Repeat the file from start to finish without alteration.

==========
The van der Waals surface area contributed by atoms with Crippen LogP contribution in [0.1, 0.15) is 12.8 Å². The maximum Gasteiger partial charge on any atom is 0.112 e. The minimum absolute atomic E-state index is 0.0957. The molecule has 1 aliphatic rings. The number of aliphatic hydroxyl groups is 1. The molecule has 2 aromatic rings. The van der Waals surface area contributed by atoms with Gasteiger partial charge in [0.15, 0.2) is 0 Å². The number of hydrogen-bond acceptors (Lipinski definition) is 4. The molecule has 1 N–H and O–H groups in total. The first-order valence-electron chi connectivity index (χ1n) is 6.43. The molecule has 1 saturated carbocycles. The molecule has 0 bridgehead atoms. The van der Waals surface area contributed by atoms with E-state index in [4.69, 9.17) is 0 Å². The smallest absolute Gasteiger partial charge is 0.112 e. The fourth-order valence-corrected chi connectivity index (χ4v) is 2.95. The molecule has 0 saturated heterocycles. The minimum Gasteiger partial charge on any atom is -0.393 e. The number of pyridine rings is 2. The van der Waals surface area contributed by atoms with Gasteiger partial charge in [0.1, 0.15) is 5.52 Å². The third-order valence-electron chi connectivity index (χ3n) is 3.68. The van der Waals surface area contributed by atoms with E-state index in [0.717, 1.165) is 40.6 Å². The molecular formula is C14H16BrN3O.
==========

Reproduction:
The van der Waals surface area contributed by atoms with Crippen LogP contribution in [0.1, 0.15) is 12.8 Å². The maximum Gasteiger partial charge on any atom is 0.112 e. The minimum absolute atomic E-state index is 0.0957. The molecule has 1 aliphatic rings. The number of aliphatic hydroxyl groups is 1. The molecule has 2 aromatic rings. The van der Waals surface area contributed by atoms with Gasteiger partial charge in [0.15, 0.2) is 0 Å². The number of hydrogen-bond acceptors (Lipinski definition) is 4. The molecule has 1 N–H and O–H groups in total. The first-order valence-electron chi connectivity index (χ1n) is 6.43. The molecule has 1 saturated carbocycles. The molecule has 0 bridgehead atoms. The van der Waals surface area contributed by atoms with E-state index in [4.69, 9.17) is 0 Å². The smallest absolute Gasteiger partial charge is 0.112 e. The fourth-order valence-corrected chi connectivity index (χ4v) is 2.95. The molecule has 0 saturated heterocycles. The minimum Gasteiger partial charge on any atom is -0.393 e. The number of pyridine rings is 2. The van der Waals surface area contributed by atoms with Gasteiger partial charge in [0.1, 0.15) is 5.52 Å². The third-order valence-electron chi connectivity index (χ3n) is 3.68. The van der Waals surface area contributed by atoms with E-state index in [0.717, 1.165) is 40.6 Å². The molecular formula is C14H16BrN3O.